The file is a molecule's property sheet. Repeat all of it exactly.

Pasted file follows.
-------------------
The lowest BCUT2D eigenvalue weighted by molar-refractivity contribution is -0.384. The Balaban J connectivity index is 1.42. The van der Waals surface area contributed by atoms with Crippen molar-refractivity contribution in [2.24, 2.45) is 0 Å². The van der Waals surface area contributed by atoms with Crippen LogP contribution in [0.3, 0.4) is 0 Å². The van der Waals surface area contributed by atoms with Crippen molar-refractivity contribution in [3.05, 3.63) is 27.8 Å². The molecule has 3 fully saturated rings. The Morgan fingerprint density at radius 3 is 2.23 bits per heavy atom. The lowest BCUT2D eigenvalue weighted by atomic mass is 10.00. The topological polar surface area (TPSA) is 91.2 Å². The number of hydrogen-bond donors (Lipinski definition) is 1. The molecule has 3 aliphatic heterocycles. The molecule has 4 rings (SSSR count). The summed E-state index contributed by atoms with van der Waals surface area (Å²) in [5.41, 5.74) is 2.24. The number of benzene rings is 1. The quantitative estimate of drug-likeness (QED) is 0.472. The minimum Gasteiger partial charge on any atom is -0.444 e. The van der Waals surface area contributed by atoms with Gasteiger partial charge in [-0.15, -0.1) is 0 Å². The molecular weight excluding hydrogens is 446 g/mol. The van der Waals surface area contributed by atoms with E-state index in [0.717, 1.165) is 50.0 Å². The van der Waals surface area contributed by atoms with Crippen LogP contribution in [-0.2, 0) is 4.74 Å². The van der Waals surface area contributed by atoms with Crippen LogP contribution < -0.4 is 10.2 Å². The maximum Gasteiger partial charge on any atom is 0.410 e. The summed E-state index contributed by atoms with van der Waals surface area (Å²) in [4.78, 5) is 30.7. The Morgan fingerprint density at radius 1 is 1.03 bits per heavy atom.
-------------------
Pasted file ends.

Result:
The lowest BCUT2D eigenvalue weighted by molar-refractivity contribution is -0.384. The Balaban J connectivity index is 1.42. The van der Waals surface area contributed by atoms with Crippen molar-refractivity contribution in [2.24, 2.45) is 0 Å². The van der Waals surface area contributed by atoms with Crippen LogP contribution in [0.3, 0.4) is 0 Å². The van der Waals surface area contributed by atoms with Crippen molar-refractivity contribution in [3.05, 3.63) is 27.8 Å². The molecule has 3 fully saturated rings. The Morgan fingerprint density at radius 3 is 2.23 bits per heavy atom. The lowest BCUT2D eigenvalue weighted by atomic mass is 10.00. The topological polar surface area (TPSA) is 91.2 Å². The number of hydrogen-bond donors (Lipinski definition) is 1. The molecule has 3 aliphatic heterocycles. The molecule has 4 rings (SSSR count). The summed E-state index contributed by atoms with van der Waals surface area (Å²) in [5.41, 5.74) is 2.24. The number of benzene rings is 1. The quantitative estimate of drug-likeness (QED) is 0.472. The minimum Gasteiger partial charge on any atom is -0.444 e. The van der Waals surface area contributed by atoms with Gasteiger partial charge in [-0.15, -0.1) is 0 Å². The molecular weight excluding hydrogens is 446 g/mol. The van der Waals surface area contributed by atoms with E-state index in [0.717, 1.165) is 50.0 Å². The van der Waals surface area contributed by atoms with Crippen LogP contribution in [-0.2, 0) is 4.74 Å². The van der Waals surface area contributed by atoms with Crippen LogP contribution < -0.4 is 10.2 Å². The maximum Gasteiger partial charge on any atom is 0.410 e. The summed E-state index contributed by atoms with van der Waals surface area (Å²) in [4.78, 5) is 30.7. The Morgan fingerprint density at radius 1 is 1.03 bits per heavy atom.